“At Applebee’s, better-for-you doesn’t mean boring food,” Applebee’s senior vice president of culinary and marketing Darin Dugan said in a press release. He added that the new items were designed to match customers’ “flavor preferences and profiles without compromising their goals of eating healthful foods.”

Among the new items is a 350-calorie Pepper-Crusted Sirloin & Whole Grains, with sautéed spinach, roasted grape tomatoes and portobello mushrooms, finished with a light broth. Broth has become a hot trend at independent restaurants, where chefs, who often call it “bone broth,” tout its restorative qualities.

Also on the Pub Menu is Cedar Grilled Lemon Chicken with Quinoa, with Granny Smith apple relish, lemon-olive oil vinaigrette and a quinoa-cranberry-pecan rice blend. The new Savory Cedar Salmon comes with artichoke spread, vegetables and steamed potatoes.

The items, along with a new Shrimp & Broccoli Cavatappi dish, are permanent additions to Applebee’s menu.

Cheeseburger in Paradise also incorporated nutrient-rich items in its Surfside Slimdown menu, available until Feb. 5. Among the new items is a protein-rich Buffalo and Black Bean Chili.

El Pollo Loco reached for the trendy superfood kale for a new addition to its low-calorie Under 500 menu. The Grilled Chicken & Kale Salad features a blend of baby kale and spring mix, carrots, cabbage, salted and roasted pumpkin seeds, dried cranberries, avocado and crumbled cotija cheese, along with the chain’s signature grilled chicken breast.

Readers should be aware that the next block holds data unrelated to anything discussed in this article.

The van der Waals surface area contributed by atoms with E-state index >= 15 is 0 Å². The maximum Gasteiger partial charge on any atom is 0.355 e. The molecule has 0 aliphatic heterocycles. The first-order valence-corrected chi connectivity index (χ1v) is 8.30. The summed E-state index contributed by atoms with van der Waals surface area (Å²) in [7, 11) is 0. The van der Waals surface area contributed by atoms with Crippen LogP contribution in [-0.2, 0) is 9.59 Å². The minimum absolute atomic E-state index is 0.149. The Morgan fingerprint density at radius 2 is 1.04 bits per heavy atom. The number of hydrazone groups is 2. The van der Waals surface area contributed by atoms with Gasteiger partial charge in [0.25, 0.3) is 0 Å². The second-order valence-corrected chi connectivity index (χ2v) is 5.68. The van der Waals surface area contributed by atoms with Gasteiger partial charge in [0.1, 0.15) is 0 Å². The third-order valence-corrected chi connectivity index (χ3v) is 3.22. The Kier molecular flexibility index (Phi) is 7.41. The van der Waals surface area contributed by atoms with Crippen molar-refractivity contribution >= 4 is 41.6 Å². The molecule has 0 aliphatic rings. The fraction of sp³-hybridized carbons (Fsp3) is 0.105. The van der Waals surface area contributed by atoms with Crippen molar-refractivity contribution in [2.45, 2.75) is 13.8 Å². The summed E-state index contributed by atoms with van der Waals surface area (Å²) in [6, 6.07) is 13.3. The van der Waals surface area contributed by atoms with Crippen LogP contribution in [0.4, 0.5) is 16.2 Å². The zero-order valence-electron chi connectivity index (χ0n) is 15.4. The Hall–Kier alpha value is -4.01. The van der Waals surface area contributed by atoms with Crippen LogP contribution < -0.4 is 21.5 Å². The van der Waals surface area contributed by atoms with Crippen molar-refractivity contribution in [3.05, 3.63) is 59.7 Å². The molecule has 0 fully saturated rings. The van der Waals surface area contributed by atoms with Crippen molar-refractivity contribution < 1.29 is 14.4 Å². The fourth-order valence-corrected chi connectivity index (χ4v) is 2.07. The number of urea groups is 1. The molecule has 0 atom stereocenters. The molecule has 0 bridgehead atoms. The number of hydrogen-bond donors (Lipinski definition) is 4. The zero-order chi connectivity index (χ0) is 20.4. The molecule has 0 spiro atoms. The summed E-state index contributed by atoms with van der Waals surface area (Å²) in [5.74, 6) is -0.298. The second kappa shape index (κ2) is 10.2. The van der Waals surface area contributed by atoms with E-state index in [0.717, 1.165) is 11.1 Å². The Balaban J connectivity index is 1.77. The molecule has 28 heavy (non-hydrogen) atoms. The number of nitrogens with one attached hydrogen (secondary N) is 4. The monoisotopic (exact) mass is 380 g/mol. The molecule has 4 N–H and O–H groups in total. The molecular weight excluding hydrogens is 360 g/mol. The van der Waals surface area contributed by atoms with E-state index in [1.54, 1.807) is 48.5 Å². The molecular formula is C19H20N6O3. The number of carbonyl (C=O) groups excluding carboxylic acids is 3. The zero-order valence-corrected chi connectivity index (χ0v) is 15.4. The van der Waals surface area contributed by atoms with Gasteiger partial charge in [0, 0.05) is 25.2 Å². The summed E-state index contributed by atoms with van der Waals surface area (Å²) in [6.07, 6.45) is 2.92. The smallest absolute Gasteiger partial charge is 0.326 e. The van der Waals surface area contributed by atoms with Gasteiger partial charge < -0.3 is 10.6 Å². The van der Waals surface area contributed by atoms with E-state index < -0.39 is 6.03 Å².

Corner Bakery Café also features kale in a new Kale Caesar Salad with Chicken. Kale is mixed with romaine lettuce, traditional used in Caesar salad, along with croutons, Parmesan cheese, Caesar dressing and grilled chicken.

“Power,” as noted by Technomic, has been a constant descriptor for First Watch’s seasonal Quinoa Power Bowl. The breakfast-and-lunch chain’s current version includes two basted eggs served over quinoa, Italian sausage, cremini mushrooms, tomatoes, kale, Parmesan and extra virgin olive oil.

First Watch has also introduced Avocado Toast. A trendy item at independent restaurants, First Watch’s version features the fruit smashed and served on thick-cut whole grain toast with olive oil, lemon, Maldon sea salt and two basted eggs.

The chain has also started squeezing its own juice for a new beverage called Day Glow, which is made of juiced carrots, oranges and lemons, finished with organic ginger juice.

Ginger, which has been popular with the cold-pressed juice set for several years, also appears in a new Jamba Juice smoothie. Greens ’n Ginger is part of the chain’s Fruit & Veggie line, and is a blend of mango, peach, kale and lemon, along with ginger purée. Jamba Juice is marketing it as “an excellent source” of vitamins A, C, B6 and K, as well as folate.

Jamba Juice also introduced an addition to its Whole Food Nutrition line. The Amazing Greens smoothie combines kale, lemon, peach juice, peaches, bananas and pumpkin seeds. Not only is it high in vitamins A, C and K, as well as folate and manganese, but it also has 11 grams of protein.